Master’s In Finance: Jasmin Johnson, Vanderbilt (Owen)

Student Name: Jasmin Johnson

Graduate Business School: Vanderbilt University Owen Graduate School of Management

Describe Yourself In 15 Words: I’m a creative stuck in a businesswoman’s frame of mind. I love innovation and building.

Master’s Graduation Class: 2020.

Undergraduate School and Major: Fisk University, Accounting.

Current Employer and Job Title: UBS, Investment Banking Analyst (mergers and acquisitions).

Describe your biggest accomplishment in your career so far: I was able to help a few people on my team at UBS build the UBS-HBCU Financial Development Program, which is the largest HBCU recruiting effort at UBS to date. We were actually able to turn it into a standalone program with support from many senior leaders within the firm. During our first session of the program, where we paired students with UBS mentors, it was great seeing all of the students and their mentors smiling and enjoying connecting with one another. It wasn’t a transaction, but the impact was everything to me.

Describe your biggest accomplishment as a graduate student: As a grad student, I was briefly mentioned in TechCrunch for my work as a Hustle Fund intern pushing to diversify the venture ecosystem. It was amazing to be seen and heard in reference to doing work that I’m passionate about.

What was the key factor that led you to choose this business school and why was it so important to you? Owen has an amazing close-knit culture that makes students feel comfortable and at ease. I visited a few times as a Fisk undergrad, and I was always met with open arms and kindness. This was important to me, because during my time at Fisk, I felt like a part of a larger family, and I wanted to continue to enjoy that same close-knit connection in grad school. Even as the only black woman in my cohort, I felt a strong bond with the faculty and my peers who came from a variety of backgrounds and cultures. I’m still close with many of my peers and administrators today.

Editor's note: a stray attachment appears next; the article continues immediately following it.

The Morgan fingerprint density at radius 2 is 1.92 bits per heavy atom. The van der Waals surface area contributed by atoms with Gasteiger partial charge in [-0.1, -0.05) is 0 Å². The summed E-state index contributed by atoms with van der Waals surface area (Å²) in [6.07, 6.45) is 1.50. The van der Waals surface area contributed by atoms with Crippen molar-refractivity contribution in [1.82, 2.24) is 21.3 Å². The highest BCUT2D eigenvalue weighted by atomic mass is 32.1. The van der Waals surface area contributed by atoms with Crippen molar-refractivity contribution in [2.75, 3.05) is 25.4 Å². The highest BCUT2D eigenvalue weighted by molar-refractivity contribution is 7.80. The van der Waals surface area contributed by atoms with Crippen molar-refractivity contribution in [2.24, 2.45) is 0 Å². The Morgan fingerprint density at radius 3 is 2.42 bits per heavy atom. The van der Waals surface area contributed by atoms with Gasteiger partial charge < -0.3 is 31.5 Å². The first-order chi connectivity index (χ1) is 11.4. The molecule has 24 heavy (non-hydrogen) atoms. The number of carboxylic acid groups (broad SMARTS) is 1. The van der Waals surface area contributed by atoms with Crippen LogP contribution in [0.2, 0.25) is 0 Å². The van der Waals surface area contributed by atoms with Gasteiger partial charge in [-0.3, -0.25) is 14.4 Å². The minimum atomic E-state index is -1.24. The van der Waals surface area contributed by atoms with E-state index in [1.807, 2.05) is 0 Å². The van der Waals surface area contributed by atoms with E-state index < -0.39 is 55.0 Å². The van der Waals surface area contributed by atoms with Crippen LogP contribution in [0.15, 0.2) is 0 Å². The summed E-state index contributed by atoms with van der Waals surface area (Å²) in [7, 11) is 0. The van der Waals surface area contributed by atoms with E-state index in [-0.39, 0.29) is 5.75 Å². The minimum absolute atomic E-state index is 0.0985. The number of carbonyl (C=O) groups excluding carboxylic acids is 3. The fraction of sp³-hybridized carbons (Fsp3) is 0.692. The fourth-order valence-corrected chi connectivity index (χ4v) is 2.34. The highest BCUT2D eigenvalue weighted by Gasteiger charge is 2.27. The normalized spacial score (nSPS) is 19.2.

What led you to choose a Master’s in Finance over an MBA? I chose to pursue my Master’s in Finance because, despite being early in my career, I already knew what technical skills and roles I was seeking. The Vanderbilt MSF program was the perfect fit, because the curriculum was practical and the entire experience was tailored to helping early career professionals land their dream jobs. It also allowed me to reserve the option of going to pursue an MBA for a larger network or to pivot later in my career. I especially appreciate that distinction now as an admit to Harvard’s Deferred MBA program (which I applied to during my time at Vanderbilt). 

What has been your favorite course and how has it helped you in your career? My favorite course at Vanderbilt was Entrepreneurial Finance with Professor Berk Sensoy. At the time, I was very focused on the venture capital career path, but I took the course to get a better understanding of financing for start-ups more broadly. Now I’m building a startup on the side, and having the context of why different fundraising rounds are structured in different ways and how that changes over time is incredibly useful for strategic planning.